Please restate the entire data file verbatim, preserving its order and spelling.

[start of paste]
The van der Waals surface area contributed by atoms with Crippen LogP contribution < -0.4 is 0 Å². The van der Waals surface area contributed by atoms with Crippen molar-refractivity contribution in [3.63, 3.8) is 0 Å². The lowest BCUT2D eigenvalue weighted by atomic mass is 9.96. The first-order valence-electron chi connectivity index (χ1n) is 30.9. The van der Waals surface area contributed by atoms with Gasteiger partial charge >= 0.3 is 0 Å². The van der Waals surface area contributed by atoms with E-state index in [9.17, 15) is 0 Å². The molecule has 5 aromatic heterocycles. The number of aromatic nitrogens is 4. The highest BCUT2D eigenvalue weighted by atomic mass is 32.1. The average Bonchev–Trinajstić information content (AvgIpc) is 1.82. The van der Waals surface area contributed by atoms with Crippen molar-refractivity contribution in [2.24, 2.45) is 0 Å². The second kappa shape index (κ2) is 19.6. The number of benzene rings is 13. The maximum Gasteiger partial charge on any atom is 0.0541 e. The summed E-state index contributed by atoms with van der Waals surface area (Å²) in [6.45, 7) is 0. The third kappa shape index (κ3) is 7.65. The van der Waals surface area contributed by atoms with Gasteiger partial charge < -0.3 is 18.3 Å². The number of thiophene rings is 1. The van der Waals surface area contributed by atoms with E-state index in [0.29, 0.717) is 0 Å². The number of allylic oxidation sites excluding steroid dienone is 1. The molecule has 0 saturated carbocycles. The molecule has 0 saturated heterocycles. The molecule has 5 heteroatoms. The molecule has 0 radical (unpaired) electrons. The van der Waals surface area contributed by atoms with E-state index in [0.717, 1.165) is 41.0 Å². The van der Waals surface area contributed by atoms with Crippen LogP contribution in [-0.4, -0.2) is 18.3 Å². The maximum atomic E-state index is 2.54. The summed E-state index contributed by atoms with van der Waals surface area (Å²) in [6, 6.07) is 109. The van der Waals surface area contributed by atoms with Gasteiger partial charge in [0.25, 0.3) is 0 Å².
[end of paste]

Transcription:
The van der Waals surface area contributed by atoms with Crippen LogP contribution < -0.4 is 0 Å². The van der Waals surface area contributed by atoms with Crippen molar-refractivity contribution in [3.63, 3.8) is 0 Å². The lowest BCUT2D eigenvalue weighted by atomic mass is 9.96. The first-order valence-electron chi connectivity index (χ1n) is 30.9. The van der Waals surface area contributed by atoms with Gasteiger partial charge >= 0.3 is 0 Å². The van der Waals surface area contributed by atoms with E-state index in [9.17, 15) is 0 Å². The molecule has 5 aromatic heterocycles. The number of aromatic nitrogens is 4. The highest BCUT2D eigenvalue weighted by atomic mass is 32.1. The average Bonchev–Trinajstić information content (AvgIpc) is 1.82. The van der Waals surface area contributed by atoms with Crippen molar-refractivity contribution in [2.24, 2.45) is 0 Å². The second kappa shape index (κ2) is 19.6. The number of benzene rings is 13. The maximum Gasteiger partial charge on any atom is 0.0541 e. The summed E-state index contributed by atoms with van der Waals surface area (Å²) in [6.45, 7) is 0. The third kappa shape index (κ3) is 7.65. The van der Waals surface area contributed by atoms with Gasteiger partial charge < -0.3 is 18.3 Å². The number of thiophene rings is 1. The van der Waals surface area contributed by atoms with E-state index in [0.29, 0.717) is 0 Å². The number of allylic oxidation sites excluding steroid dienone is 1. The molecule has 0 saturated carbocycles. The molecule has 0 saturated heterocycles. The molecule has 5 heteroatoms. The molecule has 0 radical (unpaired) electrons. The van der Waals surface area contributed by atoms with E-state index in [0.717, 1.165) is 41.0 Å². The van der Waals surface area contributed by atoms with Crippen LogP contribution in [-0.4, -0.2) is 18.3 Å². The maximum atomic E-state index is 2.54. The summed E-state index contributed by atoms with van der Waals surface area (Å²) in [6, 6.07) is 109. The van der Waals surface area contributed by atoms with Gasteiger partial charge in [0.25, 0.3) is 0 Å².